The current director of the Institute of Cosmos Sciences of the University of Barcelona, Xavier Luri, has been re-elected to continue his position at the front of the Institution for 4 more years.
We asked Dr. Luri to evaluate his first mandate in an interview with the ICCUB Communications Office, and here are his responses.
What is your assessment of your first term as director of the ICCUB?
It's certainly been a learning curve… management positions may seem obvious, but you do have a lot to learn. One has to get used to the inner workings of the public administration, the University, its internal structure, who does what… You have to make the right contacts, and learn to navigate the public infrastructure. I greatly value all the things I have learnt of our Institution, the University of Barcelona.
We had a bit of a rough start since the first year we did not renew the María de Maeztu Unit of Excellence funding, but we pushed a bit harder and the second year we managed it, which rekindled our activity. I am deeply thankful for the Institute’s collective effort to achieve again the María de Maeztu recognition.
My overall assessment is positive: a lot of effort, learning and science thanks to the work of all the teams and the hard-won funding.
What are the strengths of the current board?
Our biggest strength is that we represent quite transversally the different scientific areas of the Institute (Astrophysics, Nuclear Physics and Particle Physics) with the Director, the Deputy Director and the Secretary. The ICREA community is also represented by the Scientific Director.
Another asset of the current board is that we come from a 4-year-long mandate and I believe that the gained experience enables us to face this second term with clearer goals and ideas from the very beginning.
What about possible weakness?
At the moment, I can think of two main threats to our Institute. The biggest one is, in my opinion, the fact that the structural funding of the Institute of Cosmos Sciences of the UB, and of all the other UB Institutes in fact, is way too small.
As a leading institution and Unit of Excellence, our ambitions and needs are many and at the moment these are can be a reality thanks to non-structural funding, particularly the María de Maeztu, but in a pessimistic scenario where we lacked this external backing, our scientific production and ambitions would be limited by the lack of economic support. The Executive Board can try to circumvent this issue by diversifying the funding sources and increasing the number of projects that we apply to, but we believe that all UB Institutes should have stronger structural funding that enables them to have a stable Secretariat and Technological Unit and properly carry out their regular activities.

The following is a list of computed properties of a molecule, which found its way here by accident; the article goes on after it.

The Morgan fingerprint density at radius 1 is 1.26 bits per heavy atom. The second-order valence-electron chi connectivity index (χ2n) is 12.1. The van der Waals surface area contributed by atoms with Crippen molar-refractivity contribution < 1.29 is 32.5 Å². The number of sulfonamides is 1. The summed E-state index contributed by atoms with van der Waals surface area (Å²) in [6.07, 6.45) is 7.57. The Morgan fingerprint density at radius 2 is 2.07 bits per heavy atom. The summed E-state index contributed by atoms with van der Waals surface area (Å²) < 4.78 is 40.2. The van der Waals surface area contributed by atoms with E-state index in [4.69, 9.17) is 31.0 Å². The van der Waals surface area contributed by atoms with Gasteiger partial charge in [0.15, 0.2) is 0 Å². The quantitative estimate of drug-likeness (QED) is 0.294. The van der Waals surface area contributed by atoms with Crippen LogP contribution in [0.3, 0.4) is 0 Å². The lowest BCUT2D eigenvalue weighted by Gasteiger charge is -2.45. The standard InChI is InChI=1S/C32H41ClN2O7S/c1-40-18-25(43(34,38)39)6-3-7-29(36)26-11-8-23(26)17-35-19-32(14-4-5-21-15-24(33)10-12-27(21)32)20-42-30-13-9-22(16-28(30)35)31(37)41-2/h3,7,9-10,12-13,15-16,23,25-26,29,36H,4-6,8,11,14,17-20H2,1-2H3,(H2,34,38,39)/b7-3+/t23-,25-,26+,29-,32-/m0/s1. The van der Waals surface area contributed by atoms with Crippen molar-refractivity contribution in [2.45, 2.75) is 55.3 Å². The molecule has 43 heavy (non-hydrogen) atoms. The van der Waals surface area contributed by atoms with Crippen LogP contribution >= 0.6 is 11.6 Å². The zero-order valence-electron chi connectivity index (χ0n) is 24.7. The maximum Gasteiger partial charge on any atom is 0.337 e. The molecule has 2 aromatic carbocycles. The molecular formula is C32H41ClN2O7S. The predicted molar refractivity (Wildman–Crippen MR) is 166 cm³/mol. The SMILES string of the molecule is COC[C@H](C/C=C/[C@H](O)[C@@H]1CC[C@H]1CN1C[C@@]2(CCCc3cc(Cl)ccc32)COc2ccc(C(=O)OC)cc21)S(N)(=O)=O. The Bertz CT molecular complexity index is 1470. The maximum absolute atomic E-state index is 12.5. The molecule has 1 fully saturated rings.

Another threat to our Institution is growth. Since 2017, the ICCUB has increased its members in more than 25 people, and I wonder if this gain is sustainable under different perspectives: physical space, administrative burden and scientific support required. In this term, we will consider how and how much growth we can take on to not be a victim of our own success.
Lastly, any new projects on the horizon?
Many! We have applied for the Simons fellowships and the SGRs fellowships and we are strongly encouraging our members to apply to other projects. This last year we welcomed two ERC researchers and we are expecting another one next year. We also want to innovate in our Outreach programs exploring Citizen Science or Arts & Science projects. To sum up, this next term we will try to do more, and we will try to do it better.
About Xavi Luri
PhD in Physics by the University of Barcelona in 1993, X. Luri continued his career at the UB within the field of space missions, especially for the Gaia Mission of the European Space Agency (ESA), of which he was one of the proposers. He is presently associate professor at the Department of Quantum Physics and Astrophysics (FQA), co-PI of the Gaia group at the ICCUB and a member of the Gaia-DPAC (Gaia data processing consortium) executive committee, where he manages the group in charge of the archive development. He has been IP of several projects of the Spanish National Plan dedicated to the development of Gaia data processing and IP of the European project GENIUS FP7, dedicated to the development of tools for the data archive. He has also been a member of the executive board of the Spanish Astronomical Society. Apart from his tasks on research and management, X. Luri is a very active science disseminator and is one of the founders of Big Van company, which groups active scientists working in science dissemination. Since 2013 he is also founder member of DAPCOM SL, a UB and UPC spin-off company, where he participates as a scientific and business advisor.